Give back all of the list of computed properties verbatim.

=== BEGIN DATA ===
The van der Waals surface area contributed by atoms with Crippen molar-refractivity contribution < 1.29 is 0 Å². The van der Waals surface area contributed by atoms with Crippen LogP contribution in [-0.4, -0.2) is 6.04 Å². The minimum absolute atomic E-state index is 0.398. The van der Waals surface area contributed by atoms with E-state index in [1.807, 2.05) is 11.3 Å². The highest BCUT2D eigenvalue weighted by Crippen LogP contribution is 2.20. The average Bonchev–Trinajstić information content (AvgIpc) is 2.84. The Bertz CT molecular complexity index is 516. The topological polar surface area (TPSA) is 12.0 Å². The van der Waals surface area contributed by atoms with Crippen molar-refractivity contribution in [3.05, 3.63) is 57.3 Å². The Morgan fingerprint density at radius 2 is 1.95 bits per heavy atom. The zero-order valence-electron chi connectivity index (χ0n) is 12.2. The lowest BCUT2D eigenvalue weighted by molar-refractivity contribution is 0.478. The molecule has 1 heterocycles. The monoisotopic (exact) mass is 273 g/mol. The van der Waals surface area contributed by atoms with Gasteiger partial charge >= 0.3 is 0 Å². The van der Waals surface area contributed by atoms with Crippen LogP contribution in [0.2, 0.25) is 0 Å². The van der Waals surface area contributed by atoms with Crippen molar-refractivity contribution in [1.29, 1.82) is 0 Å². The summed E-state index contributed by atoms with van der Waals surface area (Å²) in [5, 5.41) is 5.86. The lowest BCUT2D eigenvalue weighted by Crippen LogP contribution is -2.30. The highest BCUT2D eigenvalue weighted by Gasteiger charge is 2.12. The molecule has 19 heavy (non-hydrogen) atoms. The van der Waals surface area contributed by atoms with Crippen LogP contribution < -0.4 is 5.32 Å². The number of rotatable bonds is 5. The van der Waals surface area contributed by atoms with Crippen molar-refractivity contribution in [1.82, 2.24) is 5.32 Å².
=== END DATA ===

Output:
The van der Waals surface area contributed by atoms with Crippen molar-refractivity contribution < 1.29 is 0 Å². The van der Waals surface area contributed by atoms with Crippen LogP contribution in [-0.4, -0.2) is 6.04 Å². The minimum absolute atomic E-state index is 0.398. The van der Waals surface area contributed by atoms with E-state index in [1.807, 2.05) is 11.3 Å². The highest BCUT2D eigenvalue weighted by Crippen LogP contribution is 2.20. The average Bonchev–Trinajstić information content (AvgIpc) is 2.84. The Bertz CT molecular complexity index is 516. The topological polar surface area (TPSA) is 12.0 Å². The van der Waals surface area contributed by atoms with Crippen molar-refractivity contribution in [3.05, 3.63) is 57.3 Å². The Morgan fingerprint density at radius 2 is 1.95 bits per heavy atom. The zero-order valence-electron chi connectivity index (χ0n) is 12.2. The lowest BCUT2D eigenvalue weighted by molar-refractivity contribution is 0.478. The molecule has 1 heterocycles. The monoisotopic (exact) mass is 273 g/mol. The van der Waals surface area contributed by atoms with Gasteiger partial charge >= 0.3 is 0 Å². The van der Waals surface area contributed by atoms with Crippen LogP contribution in [0.2, 0.25) is 0 Å². The van der Waals surface area contributed by atoms with Crippen molar-refractivity contribution in [1.29, 1.82) is 0 Å². The summed E-state index contributed by atoms with van der Waals surface area (Å²) in [5, 5.41) is 5.86. The lowest BCUT2D eigenvalue weighted by Crippen LogP contribution is -2.30. The highest BCUT2D eigenvalue weighted by Gasteiger charge is 2.12. The molecule has 19 heavy (non-hydrogen) atoms. The van der Waals surface area contributed by atoms with Crippen LogP contribution < -0.4 is 5.32 Å². The number of rotatable bonds is 5. The van der Waals surface area contributed by atoms with Crippen molar-refractivity contribution in [1.82, 2.24) is 5.32 Å².